Here is the abstract:
The advancement of the Artificial Intelligence (AI) technologies makes it possible to learn stylistic design criteria from existing maps or other visual arts and transfer these styles to make new digital maps. In this paper, we propose a novel framework using AI for map style transfer applicable across multiple map scales. Specifically, we identify and transfer the stylistic elements from a target group of visual examples, including Google Maps, OpenStreetMap, and artistic paintings, to unstylized GIS vector data through two generative adversarial network (GAN) models. We then train a binary classifier based on a deep convolutional neural network to evaluate whether the transfer styled map images preserve the original map design characteristics. Our experiment results show that GANs have a great potential for multiscale map style transferring, but many challenges remain requiring future research.
You can also visit the following links to see some of the trained results:
In our research, state-of-the-art computer vision and AI technologies are utilized to collect, store, handle, manipulate and analyze the human emotions and sentiment at different geographic scales. The research explored what and how people express their emotions at different places, and why and how their emotions would be influenced by environmental factors. Several maps are utilized to visualize where people may be happier than at other locations. In traditional research, we may only use questionnaires to investigate the human emotions and socioeconomic factors. But nowadays, it is possible to collect human emotions using large-scale user generated data online, including tweets, emoji, photos, articles, etc.. As we know, human emotions are innate characteristics of human beings, and with computer technology, it is possible to use objective methods to quantify the subjective human emotion. And it is quite important to build a computational workflow to handle large volumes of user generated data and extract emotion from those data efficiently. Here are several examples which we are working on.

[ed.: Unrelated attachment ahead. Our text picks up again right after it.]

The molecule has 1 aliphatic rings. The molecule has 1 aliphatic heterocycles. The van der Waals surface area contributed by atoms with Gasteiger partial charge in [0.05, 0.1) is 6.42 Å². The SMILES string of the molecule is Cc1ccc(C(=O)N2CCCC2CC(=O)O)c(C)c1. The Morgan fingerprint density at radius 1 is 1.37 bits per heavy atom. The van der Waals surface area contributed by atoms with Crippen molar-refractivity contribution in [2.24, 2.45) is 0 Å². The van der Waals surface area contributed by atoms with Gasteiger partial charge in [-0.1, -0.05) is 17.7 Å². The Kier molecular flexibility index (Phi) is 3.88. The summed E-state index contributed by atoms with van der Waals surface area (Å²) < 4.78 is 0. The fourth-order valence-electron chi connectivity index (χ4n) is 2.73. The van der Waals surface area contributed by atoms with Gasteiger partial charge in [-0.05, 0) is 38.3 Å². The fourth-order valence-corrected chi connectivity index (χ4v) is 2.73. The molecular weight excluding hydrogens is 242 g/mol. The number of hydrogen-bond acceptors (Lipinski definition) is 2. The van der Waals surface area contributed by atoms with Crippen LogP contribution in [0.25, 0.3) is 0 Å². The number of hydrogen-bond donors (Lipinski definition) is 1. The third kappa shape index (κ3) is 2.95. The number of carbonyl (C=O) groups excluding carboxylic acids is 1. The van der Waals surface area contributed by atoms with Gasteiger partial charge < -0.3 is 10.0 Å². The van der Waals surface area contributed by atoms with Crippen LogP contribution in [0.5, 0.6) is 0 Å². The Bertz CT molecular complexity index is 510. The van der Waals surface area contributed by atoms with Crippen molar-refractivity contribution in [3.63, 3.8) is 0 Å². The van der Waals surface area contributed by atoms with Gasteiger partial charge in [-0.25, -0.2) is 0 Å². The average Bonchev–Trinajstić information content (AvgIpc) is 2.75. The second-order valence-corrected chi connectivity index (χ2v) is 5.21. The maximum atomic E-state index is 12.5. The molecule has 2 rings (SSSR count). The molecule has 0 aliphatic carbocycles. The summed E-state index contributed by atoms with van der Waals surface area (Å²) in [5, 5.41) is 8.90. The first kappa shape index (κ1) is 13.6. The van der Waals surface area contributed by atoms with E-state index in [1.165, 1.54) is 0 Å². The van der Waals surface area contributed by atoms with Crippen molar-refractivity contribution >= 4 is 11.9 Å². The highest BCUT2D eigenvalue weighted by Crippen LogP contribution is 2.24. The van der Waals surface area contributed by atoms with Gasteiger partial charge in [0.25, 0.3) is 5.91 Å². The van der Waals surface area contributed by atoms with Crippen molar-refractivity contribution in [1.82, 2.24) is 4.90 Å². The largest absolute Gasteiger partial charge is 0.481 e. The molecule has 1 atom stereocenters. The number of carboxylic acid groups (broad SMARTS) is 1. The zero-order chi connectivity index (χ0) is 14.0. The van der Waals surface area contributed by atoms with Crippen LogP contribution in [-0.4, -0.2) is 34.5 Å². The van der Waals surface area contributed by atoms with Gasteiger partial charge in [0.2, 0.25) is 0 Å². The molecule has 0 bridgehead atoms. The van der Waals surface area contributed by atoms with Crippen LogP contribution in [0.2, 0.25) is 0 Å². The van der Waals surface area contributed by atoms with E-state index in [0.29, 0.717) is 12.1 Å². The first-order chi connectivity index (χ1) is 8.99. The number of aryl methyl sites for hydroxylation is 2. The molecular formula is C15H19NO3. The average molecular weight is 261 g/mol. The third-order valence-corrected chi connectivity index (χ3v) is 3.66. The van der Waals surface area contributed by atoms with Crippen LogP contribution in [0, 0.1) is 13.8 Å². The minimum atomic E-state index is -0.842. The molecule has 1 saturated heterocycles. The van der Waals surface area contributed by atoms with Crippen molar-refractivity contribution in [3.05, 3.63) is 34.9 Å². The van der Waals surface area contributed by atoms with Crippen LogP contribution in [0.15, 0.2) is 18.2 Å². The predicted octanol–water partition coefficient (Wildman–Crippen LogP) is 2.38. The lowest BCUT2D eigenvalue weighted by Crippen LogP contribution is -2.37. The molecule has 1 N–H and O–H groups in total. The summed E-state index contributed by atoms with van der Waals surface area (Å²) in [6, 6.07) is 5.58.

In this study, a novel framework for extracting human emotions from large-scale georeferenced photos at different places is proposed. After the construction of places based on spatial clustering of user generated footprints collected in social media websites, online cognitive services are utilized to extract human emotions from facial expressions using state-of-the-art computer vision techniques. And two happiness metrics are defined for measuring the human emotions at different places. To validate the feasibility of the framework, we take 80 tourist attractions around the world as an example and a happiness ranking list of places is generated based on human emotions calculated over 2 million faces detected out from over 6 million photos. Different kinds of geographical contexts are taken into consideration to find out the relationship between human emotions and environmental factors. Results show that much of the emotional variation at different places can be explained by a few factors such as openness. The research may offer insights on integrating human emotions to enrich the understanding of sense of place in geography and in place-based GIS.